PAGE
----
Perhaps the greatest way the pastor functions as the worship leader is by setting God before His very own people through the regular, consistent, solid expounding of Holy Scripture. In preaching the Word faithfully, God shows Himself to His people through the mouthpiece of the preacher. In heralding the Bible, the greatness of God will shine forth brilliantly and unmistakably. The minister will declare the sinfulness of sin, the glory of God, the sufficiency of Christ, the propitiation of Christ, the certainty of judgment, and the call to repent and believe the gospel. As the Word of God goes forth in power, aided by the Holy Spirit, God exalts Himself, honors His Son, builds His church, edifies His people, and compels them to worship privately, publicly, and evangelistically. Thus, the pastor who tirelessly obeys God’s call to “preach the Word” is the real, ultimate worship leader in showing who God is to the congregation thus allowing them, by God’s grace, to respond in praise, worship, humility, repentance, and adoration.

4. MAINTAINING A FOCUS CENTERING ON GOD.
The pastor has the responsibility of maintaining a Godward focus in the worship gathering. The music is to exalt Christ. The Scripture reading is to be serious, focused, and clear. The prayers in the gathering should reflect those of Scripture (in all their various forms). The preaching should be expository, Christ-exalting, gospel-declaring, and Spirit-empowered. From start to end, the worship service should maintain a focus centered on the majesty of God, the glory of Christ, and the enabling grace of the Spirit. It is the pastor who ultimately carries the service along and he is the one who is to see to it that God -- not man -- remains the focus of the entire gathering. God must be central; not man. God must be exalted; not man. God must be thought highly of; not man. God’s Word must be preached; not man’s. It is the pastor who can plan, lead, maintain, and see to it that the corporate worship gathering centers on God from beginning to end through everything that is done.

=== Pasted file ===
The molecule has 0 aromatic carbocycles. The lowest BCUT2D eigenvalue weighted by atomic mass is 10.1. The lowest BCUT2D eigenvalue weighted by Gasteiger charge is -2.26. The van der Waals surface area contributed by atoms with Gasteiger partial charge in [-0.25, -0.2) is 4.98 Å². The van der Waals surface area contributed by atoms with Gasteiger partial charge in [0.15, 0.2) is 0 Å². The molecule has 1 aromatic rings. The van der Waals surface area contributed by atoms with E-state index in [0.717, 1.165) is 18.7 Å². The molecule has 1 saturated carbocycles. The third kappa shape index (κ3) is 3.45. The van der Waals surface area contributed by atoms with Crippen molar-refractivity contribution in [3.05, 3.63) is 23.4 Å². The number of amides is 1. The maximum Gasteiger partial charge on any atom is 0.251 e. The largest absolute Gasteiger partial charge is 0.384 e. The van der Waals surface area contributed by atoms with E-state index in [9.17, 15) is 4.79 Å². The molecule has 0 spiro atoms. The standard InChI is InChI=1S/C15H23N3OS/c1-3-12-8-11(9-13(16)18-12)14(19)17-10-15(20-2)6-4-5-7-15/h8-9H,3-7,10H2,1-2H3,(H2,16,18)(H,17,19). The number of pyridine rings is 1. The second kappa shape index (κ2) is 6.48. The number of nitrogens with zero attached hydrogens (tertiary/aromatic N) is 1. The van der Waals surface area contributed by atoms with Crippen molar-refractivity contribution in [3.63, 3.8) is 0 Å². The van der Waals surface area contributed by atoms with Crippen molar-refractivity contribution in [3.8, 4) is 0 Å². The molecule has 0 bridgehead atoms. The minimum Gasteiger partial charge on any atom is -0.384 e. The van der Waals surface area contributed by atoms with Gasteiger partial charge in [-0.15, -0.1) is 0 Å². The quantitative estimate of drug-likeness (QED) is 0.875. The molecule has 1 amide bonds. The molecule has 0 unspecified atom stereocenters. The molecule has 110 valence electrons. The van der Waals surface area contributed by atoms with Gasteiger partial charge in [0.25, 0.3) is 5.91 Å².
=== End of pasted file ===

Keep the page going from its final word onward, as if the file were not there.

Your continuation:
5 comments:

Rich said...

I look in vain for a single Scripture that supports the author's assertion about pastors having such a role.

Glenn E. Chatfield said...

Rich,

Aren't all these things the duty of a shepherd?

Harold Sharp said...

s Rich said, there is not a single scripture in all the bible that supports the author's contentions. In addition, there is not a single passage that supports the idea of a single "pastor" in the local church. In every church in the 1st century, there were multiple "pastors", also called "elders". I fear that the author is trying to place the emphasis on the preacher, and is calling him the "pastor". Certainly, such a person is important, but he is also to be in subjection to the pastors of the church, and is NOT the single most important person in the worship of God.

Anonymous said...

Came here from Challies.com. Have to agree with first commentator that I cannot think of any scripture that explicitly supports the assertions of this article. Would be interested to see these arguments built more from the ground up. I fear there is an odd theology taking shape these days that is building up the Protestant pastorate into some sort of “super Christian,” who takes on roles and an air of superiority that is unfitting a “priesthood of believers.”

Glenn E. Chatfield said...

My understanding from the article is not that there is a single pastor/elder, but that the job of the elders/pastors includes the things cited, which is how they shepherd the flock.